“You could say that what I did was basically create a more interactive Ramadan experience. Usually what happens is that the second the prayer is called for and the canon fires, we sprint to the dining table or are already there with food in our hands.”
“I chose 11 glasses because a typical family is about 5 or 6 people, and I’ve added a few more for guests who are usually invited over for Ramadan. 11 is also a prime number, which Islam encourages and I try to implement in my work.”
Picking up a glass of water triggers a dua that Muslims are meant to recite before they break their fast. After two minutes, a verse from the Quran is recited as a friendly reminder of maghrib prayer, which is also meant to allow you time to curve your appetite upon return to the dining table. The experience ends about 20 minutes later, hypothetically the meal’s end, when Quran verses from Surat Al-Baqara remind you to renew your intention to fast for the day to come.
“It creates a cycle. To come, break your fast, and then intend to fast for the next day. Later, on the last ten days of Ramadan, it would remind you everyday during the meal about Zakat Al-Fitr (charity distributed at end of Ramadan) and the Last Ten Days of Ramadan.”
His work on Mecca focuses on the growth of narcissism in worshippers, the ways it is accelerated by capitalism and technology, and is juxtaposed with the selflessness of Allah’s land.
“I created a figurines made of clay, symbolizing how we were created, and based them on the concept of the word “Ana” or “I”. You are an Ana and I am an Ana. You wake up in the morning and think I want to have breakfast, I’m going to that class, this meeting. Ana Ana Ana. When does I become we? When do we give five minutes of our time for others?”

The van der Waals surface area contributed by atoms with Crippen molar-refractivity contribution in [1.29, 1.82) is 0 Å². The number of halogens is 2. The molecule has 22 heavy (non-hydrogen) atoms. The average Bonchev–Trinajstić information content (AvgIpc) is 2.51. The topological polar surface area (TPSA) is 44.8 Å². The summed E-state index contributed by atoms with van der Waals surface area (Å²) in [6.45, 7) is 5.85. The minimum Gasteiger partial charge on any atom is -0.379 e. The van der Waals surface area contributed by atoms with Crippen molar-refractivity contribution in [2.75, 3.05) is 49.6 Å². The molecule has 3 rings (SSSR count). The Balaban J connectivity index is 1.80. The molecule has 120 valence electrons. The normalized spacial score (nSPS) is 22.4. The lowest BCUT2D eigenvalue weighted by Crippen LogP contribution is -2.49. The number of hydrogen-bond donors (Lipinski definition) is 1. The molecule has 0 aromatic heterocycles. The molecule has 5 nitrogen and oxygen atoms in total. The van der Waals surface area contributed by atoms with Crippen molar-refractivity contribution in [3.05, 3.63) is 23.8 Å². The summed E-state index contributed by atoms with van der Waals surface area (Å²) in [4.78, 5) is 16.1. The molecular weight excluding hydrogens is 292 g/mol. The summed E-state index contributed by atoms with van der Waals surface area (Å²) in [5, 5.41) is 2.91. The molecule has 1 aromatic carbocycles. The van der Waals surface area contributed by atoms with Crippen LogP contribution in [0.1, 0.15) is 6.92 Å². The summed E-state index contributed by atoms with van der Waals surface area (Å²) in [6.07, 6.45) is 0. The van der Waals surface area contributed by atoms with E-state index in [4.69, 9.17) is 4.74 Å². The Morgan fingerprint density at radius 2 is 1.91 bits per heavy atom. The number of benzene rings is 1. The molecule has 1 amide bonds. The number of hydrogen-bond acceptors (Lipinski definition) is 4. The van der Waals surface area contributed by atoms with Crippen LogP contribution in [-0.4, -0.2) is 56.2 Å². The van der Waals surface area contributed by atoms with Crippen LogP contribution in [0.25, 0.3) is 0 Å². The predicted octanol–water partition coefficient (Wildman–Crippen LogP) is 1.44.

In a number of scenes, Khunji invites reflection on these questions and more through role reversals.
“This one is an extreme role reversal. On top, you get this amazing view of people worshipping in sijjud (prostration), all around and all towards the Kaaba. What I’ve done is replace the Kaaba with Ana. As if our religion is praying for us rather than the other way around. As if we think we are capable of that responsibility.
“It is interactive when taking in the concept of tawaf (circumambulation), moving around the Kaaba seven times and in a counterclockwise direction. Instead, here, the person is revolving around himself and starting from the opposite direction, literally going both against religion and backwards. The recited verses attempt to make him reconsider.”
The Artists in Residency Exhibition 2015/2016 will open June 2, 2016 at the Doha Fire Station building.
Munira M is an Art enthusiast and loves attending exhibitions, writing and reading lots of books. She will be giving you an insight to some of the Exhibitions in Qatar. You can find her at @Munira.Art
Written & Edited by:
Mohammed D. Fakhro is a Qatari writer interested in how we tell and experience stories, particularly of people and cultures. You can find him at @MoeFakhro_